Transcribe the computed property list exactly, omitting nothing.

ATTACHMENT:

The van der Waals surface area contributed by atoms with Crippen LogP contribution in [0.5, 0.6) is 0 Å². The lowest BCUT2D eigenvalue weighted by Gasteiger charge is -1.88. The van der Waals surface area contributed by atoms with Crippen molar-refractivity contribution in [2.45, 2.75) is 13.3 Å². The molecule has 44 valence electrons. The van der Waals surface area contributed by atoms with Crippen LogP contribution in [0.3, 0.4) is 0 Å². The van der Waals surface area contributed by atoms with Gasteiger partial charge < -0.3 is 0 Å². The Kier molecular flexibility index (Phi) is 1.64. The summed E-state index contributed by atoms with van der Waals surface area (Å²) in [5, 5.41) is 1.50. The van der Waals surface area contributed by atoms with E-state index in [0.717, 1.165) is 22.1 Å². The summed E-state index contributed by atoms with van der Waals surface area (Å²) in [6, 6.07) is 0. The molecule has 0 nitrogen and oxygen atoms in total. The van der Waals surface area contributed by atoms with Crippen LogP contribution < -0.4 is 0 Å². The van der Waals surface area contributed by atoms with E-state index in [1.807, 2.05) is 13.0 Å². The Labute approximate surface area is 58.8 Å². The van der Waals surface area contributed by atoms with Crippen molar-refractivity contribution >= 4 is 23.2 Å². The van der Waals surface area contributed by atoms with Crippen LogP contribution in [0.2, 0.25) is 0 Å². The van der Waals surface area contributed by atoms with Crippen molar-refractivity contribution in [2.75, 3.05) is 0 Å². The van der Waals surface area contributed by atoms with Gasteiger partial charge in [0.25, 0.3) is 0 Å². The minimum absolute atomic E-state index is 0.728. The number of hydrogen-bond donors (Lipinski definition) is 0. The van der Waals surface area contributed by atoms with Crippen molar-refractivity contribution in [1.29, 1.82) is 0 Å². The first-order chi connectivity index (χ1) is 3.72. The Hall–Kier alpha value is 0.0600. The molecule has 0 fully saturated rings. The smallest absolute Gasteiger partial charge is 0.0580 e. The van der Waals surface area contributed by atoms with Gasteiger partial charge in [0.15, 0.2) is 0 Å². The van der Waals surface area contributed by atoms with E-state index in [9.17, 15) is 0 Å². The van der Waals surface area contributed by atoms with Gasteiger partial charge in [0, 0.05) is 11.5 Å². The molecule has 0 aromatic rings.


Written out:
The van der Waals surface area contributed by atoms with Crippen LogP contribution in [0.5, 0.6) is 0 Å². The lowest BCUT2D eigenvalue weighted by Gasteiger charge is -1.88. The van der Waals surface area contributed by atoms with Crippen molar-refractivity contribution in [2.45, 2.75) is 13.3 Å². The molecule has 44 valence electrons. The van der Waals surface area contributed by atoms with Crippen LogP contribution in [0.3, 0.4) is 0 Å². The van der Waals surface area contributed by atoms with Gasteiger partial charge < -0.3 is 0 Å². The Kier molecular flexibility index (Phi) is 1.64. The summed E-state index contributed by atoms with van der Waals surface area (Å²) in [5, 5.41) is 1.50. The van der Waals surface area contributed by atoms with E-state index in [0.717, 1.165) is 22.1 Å². The summed E-state index contributed by atoms with van der Waals surface area (Å²) in [6, 6.07) is 0. The molecule has 0 nitrogen and oxygen atoms in total. The van der Waals surface area contributed by atoms with Crippen LogP contribution < -0.4 is 0 Å². The van der Waals surface area contributed by atoms with E-state index in [1.807, 2.05) is 13.0 Å². The Labute approximate surface area is 58.8 Å². The van der Waals surface area contributed by atoms with Crippen molar-refractivity contribution >= 4 is 23.2 Å². The van der Waals surface area contributed by atoms with Crippen LogP contribution in [0.2, 0.25) is 0 Å². The van der Waals surface area contributed by atoms with Crippen molar-refractivity contribution in [2.75, 3.05) is 0 Å². The van der Waals surface area contributed by atoms with Gasteiger partial charge in [0.25, 0.3) is 0 Å². The minimum absolute atomic E-state index is 0.728. The number of hydrogen-bond donors (Lipinski definition) is 0. The van der Waals surface area contributed by atoms with Crippen molar-refractivity contribution in [1.29, 1.82) is 0 Å². The first-order chi connectivity index (χ1) is 3.72. The Hall–Kier alpha value is 0.0600. The molecule has 0 fully saturated rings. The smallest absolute Gasteiger partial charge is 0.0580 e. The van der Waals surface area contributed by atoms with Gasteiger partial charge in [0.15, 0.2) is 0 Å². The van der Waals surface area contributed by atoms with E-state index in [9.17, 15) is 0 Å². The van der Waals surface area contributed by atoms with Gasteiger partial charge in [0, 0.05) is 11.5 Å². The molecule has 0 aromatic rings.